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Reopening After COVID: Regulations for the Hospitality Industry to Follow

Reopening After COVID: Regulations for the Hospitality Industry to Follow

In recent coronavirus updates, Victorian Premier Daniel Andrews has announced a staged reopening of the hospitality industry beginning next month. From June 1, restaurants and cafes will be allowed to welcome up to 20 patrons into their enclosed space with potential to increase gradually by mid-July, so long as Victorians follow guidelines and do their part to stay safe and vigilant. It’s worth noting that the timeline set out by the Victorian Government is only a guide and is subject to review with a reliance on how closely Victorians adhere to restrictions.

While the prospect that cafes and restaurants can re-open for business is certainly exciting, there are strict regulations that must be observed, meaning that venues will look and operate differently from pre-covid standards.

Whether you’re about to re-open June 1st or you’re someone who’s ready to go back to support your favourite local venue, these are the government regulations that venues adhere by to reopen safely:

1. Follow Physical Distancing Rules

As per government instructions, venues can allow for only one patron per four square metres of space and must set tables must be placed 1.5 metres apart. These distancing rules must also be observed in waiting areas, with decal or taped marking spots on the ground to remind patrons to keep their distance until they’re allowed to enter the venue. Larger venues could also place partitions between tables to further enforce this, or take things to the next level like this restaurant in Amsterdam who have installed greenhouses to separate diners and are serving food on wooden planks to ensure the 1.5m distance.

Reopening After COVID: Regulations for the Hospitality Industry to Follow
Robin Van Lonkhuijsen/ANP/AFP via Getty Images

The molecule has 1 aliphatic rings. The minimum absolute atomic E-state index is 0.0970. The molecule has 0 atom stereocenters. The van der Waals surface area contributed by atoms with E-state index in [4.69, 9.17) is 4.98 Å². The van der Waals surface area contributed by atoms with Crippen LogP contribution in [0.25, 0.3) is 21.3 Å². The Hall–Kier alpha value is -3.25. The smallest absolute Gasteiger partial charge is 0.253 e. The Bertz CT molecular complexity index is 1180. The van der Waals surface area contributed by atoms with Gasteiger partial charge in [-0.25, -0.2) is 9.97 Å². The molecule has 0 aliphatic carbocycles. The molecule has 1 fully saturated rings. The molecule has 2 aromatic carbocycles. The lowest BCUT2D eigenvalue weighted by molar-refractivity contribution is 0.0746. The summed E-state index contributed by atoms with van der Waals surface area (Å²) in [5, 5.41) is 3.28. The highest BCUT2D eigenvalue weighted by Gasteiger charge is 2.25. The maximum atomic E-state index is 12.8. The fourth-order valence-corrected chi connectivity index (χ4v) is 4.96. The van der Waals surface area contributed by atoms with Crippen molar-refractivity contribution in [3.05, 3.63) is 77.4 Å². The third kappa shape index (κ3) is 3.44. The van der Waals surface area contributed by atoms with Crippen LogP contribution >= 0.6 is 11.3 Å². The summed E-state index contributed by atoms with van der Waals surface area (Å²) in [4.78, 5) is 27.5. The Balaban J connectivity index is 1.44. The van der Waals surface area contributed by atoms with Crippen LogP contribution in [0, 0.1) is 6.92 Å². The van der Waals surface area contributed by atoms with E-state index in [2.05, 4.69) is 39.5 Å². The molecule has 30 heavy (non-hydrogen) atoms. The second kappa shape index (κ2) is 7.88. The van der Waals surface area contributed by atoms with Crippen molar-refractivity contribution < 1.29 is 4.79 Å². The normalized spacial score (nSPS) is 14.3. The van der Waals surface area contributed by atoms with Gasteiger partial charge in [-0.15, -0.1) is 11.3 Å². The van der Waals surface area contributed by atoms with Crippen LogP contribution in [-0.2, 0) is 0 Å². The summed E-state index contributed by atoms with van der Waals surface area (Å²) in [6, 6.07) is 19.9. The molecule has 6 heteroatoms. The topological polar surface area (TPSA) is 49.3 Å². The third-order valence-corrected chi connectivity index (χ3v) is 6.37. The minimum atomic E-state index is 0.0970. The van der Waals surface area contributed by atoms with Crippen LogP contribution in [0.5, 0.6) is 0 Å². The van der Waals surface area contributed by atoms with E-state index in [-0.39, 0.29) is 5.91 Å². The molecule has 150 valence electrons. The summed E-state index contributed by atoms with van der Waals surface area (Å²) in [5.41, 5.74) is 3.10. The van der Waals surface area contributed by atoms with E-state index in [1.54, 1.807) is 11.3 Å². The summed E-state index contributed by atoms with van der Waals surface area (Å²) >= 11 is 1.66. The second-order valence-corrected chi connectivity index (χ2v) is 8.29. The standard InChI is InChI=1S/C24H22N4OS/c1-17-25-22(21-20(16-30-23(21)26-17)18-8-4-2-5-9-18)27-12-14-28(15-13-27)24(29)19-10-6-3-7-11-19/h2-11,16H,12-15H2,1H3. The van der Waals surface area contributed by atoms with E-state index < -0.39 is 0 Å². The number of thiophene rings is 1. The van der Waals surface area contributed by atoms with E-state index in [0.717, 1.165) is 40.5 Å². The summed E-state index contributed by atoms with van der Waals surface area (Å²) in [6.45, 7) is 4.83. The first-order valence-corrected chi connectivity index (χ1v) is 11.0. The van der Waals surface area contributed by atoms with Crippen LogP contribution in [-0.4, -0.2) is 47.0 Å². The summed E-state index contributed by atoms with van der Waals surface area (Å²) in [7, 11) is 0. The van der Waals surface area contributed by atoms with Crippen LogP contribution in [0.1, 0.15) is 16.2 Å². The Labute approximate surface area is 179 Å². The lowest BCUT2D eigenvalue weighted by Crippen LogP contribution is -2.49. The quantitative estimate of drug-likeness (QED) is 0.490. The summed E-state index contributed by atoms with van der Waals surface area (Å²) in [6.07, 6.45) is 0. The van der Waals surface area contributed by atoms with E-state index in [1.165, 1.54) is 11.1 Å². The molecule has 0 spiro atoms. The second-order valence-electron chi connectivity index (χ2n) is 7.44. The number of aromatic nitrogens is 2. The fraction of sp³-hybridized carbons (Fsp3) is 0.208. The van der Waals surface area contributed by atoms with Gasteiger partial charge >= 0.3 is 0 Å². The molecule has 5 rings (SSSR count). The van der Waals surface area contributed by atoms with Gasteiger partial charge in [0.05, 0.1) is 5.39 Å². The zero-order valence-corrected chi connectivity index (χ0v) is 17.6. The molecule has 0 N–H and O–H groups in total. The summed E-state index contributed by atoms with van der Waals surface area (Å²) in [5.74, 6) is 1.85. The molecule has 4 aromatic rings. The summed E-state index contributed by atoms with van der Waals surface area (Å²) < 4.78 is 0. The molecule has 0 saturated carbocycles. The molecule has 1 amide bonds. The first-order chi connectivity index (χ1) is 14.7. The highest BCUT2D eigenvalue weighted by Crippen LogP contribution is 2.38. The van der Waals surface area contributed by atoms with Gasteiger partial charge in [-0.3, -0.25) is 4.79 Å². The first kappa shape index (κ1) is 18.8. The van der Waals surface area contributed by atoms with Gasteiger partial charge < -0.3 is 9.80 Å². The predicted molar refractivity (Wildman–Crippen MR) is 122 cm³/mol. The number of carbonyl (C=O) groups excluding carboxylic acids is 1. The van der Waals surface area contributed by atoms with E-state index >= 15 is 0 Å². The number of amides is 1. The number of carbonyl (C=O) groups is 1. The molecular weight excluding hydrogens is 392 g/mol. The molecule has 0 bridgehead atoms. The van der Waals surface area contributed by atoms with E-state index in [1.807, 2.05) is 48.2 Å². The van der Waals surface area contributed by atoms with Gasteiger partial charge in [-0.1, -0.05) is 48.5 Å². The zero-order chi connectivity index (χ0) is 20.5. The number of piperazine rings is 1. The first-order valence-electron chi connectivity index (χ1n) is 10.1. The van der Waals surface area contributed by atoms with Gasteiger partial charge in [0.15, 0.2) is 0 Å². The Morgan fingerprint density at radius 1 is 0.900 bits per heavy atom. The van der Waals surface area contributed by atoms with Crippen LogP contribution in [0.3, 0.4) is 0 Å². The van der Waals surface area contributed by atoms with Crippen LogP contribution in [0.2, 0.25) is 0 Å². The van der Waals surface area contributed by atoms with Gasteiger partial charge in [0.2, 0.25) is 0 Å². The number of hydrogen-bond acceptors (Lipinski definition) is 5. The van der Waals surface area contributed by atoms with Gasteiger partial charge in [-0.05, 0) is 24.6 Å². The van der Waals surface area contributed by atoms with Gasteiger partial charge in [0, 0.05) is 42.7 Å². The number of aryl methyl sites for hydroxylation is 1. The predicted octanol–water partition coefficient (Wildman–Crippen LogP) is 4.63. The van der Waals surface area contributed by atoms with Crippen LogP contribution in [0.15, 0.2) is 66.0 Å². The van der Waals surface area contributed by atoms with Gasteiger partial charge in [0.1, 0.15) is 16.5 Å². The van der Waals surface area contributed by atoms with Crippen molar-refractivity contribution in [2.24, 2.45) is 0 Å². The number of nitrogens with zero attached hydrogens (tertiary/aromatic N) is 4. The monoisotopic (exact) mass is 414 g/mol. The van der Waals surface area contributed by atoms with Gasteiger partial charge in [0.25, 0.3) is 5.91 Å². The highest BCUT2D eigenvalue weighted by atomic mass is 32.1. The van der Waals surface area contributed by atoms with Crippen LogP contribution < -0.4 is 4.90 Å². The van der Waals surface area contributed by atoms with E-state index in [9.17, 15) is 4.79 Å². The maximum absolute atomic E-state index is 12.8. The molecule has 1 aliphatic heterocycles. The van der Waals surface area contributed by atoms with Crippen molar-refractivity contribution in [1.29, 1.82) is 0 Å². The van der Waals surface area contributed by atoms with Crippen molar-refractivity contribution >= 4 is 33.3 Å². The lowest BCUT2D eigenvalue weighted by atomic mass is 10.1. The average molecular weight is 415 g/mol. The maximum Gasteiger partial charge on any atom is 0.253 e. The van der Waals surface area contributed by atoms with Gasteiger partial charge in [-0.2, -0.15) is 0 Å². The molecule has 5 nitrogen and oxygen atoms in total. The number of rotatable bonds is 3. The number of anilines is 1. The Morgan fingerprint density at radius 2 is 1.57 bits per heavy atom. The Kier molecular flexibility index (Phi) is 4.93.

2. Follow Safe Hygiene Practices

Hand sanitiser should be provided to patrons for use on arrival. This could be distributed by a friendly staff member or by placing a bottle near the entrance with signage for patrons to help themselves. Encourage contactless card payments where possible to reduce cash handling and contact. For tap and go payments requiring a pin, consider providing sanitising wipes for the card machine.

Staff will also experience changes with increases in cleaning, staff health checks and temperature checks. In Hong Kong, where bars and restaurants have been reopened since May 8, temperature checks on patrons are carried out with some venues requiring patrons to wear masks as an entry requirement, only to be removed once seated.

Reopening After COVID: Regulations for the Hospitality Industry to Follow

3. No Bar Service

While the easing of venue restrictions allow for a limited number of patrons in one space, bars and pubs that do not offer spaced seating or regular portioned meals are to remain closed. The Department of Health and Human Safety states that the ‘meals’ must be considered a full meal and not just a snack.

4. Patron Traceability

All patrons who choose to venture out to venues will be required to leave their first name, last name and mobile number with the venues to keep track of who has been where in case of any infection clusters. For venues to have this information will mean they’re able to work closely with the government for rapid contact tracing.

Reopening After COVID: Regulations for the Hospitality Industry to Follow

5. Removal of Communal Stations

Communal water, cutlery and condiment stations will be removed to reduce contact between customers. Instead, these items will be placed on tables and washed thoroughly between guests. Alternatively, disposable items could be used.

Reopening After COVID: Regulations for the Hospitality Industry to Follow

6. Encourage Reservations

These will help control numbers and reduce disappointment that might come from patrons having to line up for a table for extended periods of time. However, reservations come with the risk of no-shows. To combat this, credit card details could be taken with the booking and a set fee charged if the booking is not cancelled within a given time frame. Some venues, like Lankan Filling Station in Sydney, are providing a set banquet menu which requires prepayment before arriving reducing the chance of diners not showing up and also reducing staff and customer contact.

To help you make sure that you’re respecting all the government regulations for reopening, we’ve created an easy checklist for you to follow here:

Reopening After COVID: Regulations for the Hospitality Industry to Follow

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